by Sam Stein and Michael Calderone, Huffington Post, 5/18/15
WASHINGTON — Though there were some bumps, leading Republican presidential candidates in the past week settled on an Iraq war narrative. Yes, the intelligence turned out to be faulty, so much so that there wouldn’t be a strong enough case to authorize the invasion in retrospect. But there was consensus that at the time President George W. Bush made the call, something had to be done about the threat posed by Iraq.
For those lawmakers who actually voted against the war, and those journalists who reported skeptically before the attack, this is misleading at best and self-serving at worst. Watching the revisionist story take hold 13 years after they opposed the invasion is reviving the frustration and marginalization they felt back then.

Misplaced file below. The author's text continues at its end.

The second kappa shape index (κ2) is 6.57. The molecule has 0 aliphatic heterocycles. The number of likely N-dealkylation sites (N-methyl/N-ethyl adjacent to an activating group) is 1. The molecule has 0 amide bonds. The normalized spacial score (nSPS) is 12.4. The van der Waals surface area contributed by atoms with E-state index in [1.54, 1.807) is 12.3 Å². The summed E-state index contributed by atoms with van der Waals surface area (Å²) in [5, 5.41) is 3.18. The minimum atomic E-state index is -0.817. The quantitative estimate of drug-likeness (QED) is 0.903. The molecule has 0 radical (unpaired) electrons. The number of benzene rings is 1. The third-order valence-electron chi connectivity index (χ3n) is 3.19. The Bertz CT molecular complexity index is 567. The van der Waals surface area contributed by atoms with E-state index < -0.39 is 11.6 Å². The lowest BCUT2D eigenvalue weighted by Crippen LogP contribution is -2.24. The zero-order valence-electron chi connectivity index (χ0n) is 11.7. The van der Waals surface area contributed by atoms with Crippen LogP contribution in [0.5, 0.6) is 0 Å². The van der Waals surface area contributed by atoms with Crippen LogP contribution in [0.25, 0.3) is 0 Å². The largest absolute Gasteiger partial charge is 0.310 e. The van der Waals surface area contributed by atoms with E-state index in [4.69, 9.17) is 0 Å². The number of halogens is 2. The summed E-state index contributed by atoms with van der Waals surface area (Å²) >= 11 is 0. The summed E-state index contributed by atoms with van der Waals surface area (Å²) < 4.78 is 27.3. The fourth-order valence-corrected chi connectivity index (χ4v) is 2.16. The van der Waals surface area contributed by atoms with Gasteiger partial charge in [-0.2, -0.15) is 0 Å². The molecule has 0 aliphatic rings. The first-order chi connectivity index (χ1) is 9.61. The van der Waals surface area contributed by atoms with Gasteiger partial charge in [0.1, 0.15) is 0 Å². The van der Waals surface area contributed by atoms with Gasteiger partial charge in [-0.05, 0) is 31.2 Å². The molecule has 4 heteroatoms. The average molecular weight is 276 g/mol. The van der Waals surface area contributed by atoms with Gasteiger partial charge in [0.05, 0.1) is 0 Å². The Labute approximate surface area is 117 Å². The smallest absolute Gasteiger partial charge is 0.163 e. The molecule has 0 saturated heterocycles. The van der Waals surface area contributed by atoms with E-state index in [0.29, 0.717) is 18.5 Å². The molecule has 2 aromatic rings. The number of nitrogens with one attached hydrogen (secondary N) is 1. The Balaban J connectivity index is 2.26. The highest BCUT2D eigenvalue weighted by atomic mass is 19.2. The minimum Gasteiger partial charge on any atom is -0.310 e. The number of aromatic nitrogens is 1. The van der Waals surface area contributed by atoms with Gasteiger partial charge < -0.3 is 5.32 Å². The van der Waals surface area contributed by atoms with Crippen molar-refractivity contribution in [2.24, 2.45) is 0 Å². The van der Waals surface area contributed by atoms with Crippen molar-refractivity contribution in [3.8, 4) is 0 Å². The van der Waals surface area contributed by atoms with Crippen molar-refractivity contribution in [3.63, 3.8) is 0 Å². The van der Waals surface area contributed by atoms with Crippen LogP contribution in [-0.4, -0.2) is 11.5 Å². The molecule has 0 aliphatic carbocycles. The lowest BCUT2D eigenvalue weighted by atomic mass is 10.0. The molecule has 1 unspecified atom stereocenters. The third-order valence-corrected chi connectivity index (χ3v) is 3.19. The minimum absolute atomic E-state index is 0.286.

“I was amazed, absolutely amazed at how people were supporting going to war on the basis of things that just weren’t so,” said former Sen. Kent Conrad (D-N.D.), one of a handful of members who opposed the invasion. “It was clear as it could be. Iraq had nothing to do with 9/11. None of the intel suggested they had anything to do with 9/11 and the whole rationale for WMD [weapons of mass destruction] was just very, very thin for anybody who read the intelligence reports.” As for the 2016 candidates’ comments, he said: “It is just a rewriting of history in an attempt for everybody to cover their extraordinary mistake; probably one of the most serious mistakes in the military and diplomatic history of the United States, and they were all complicit.”…
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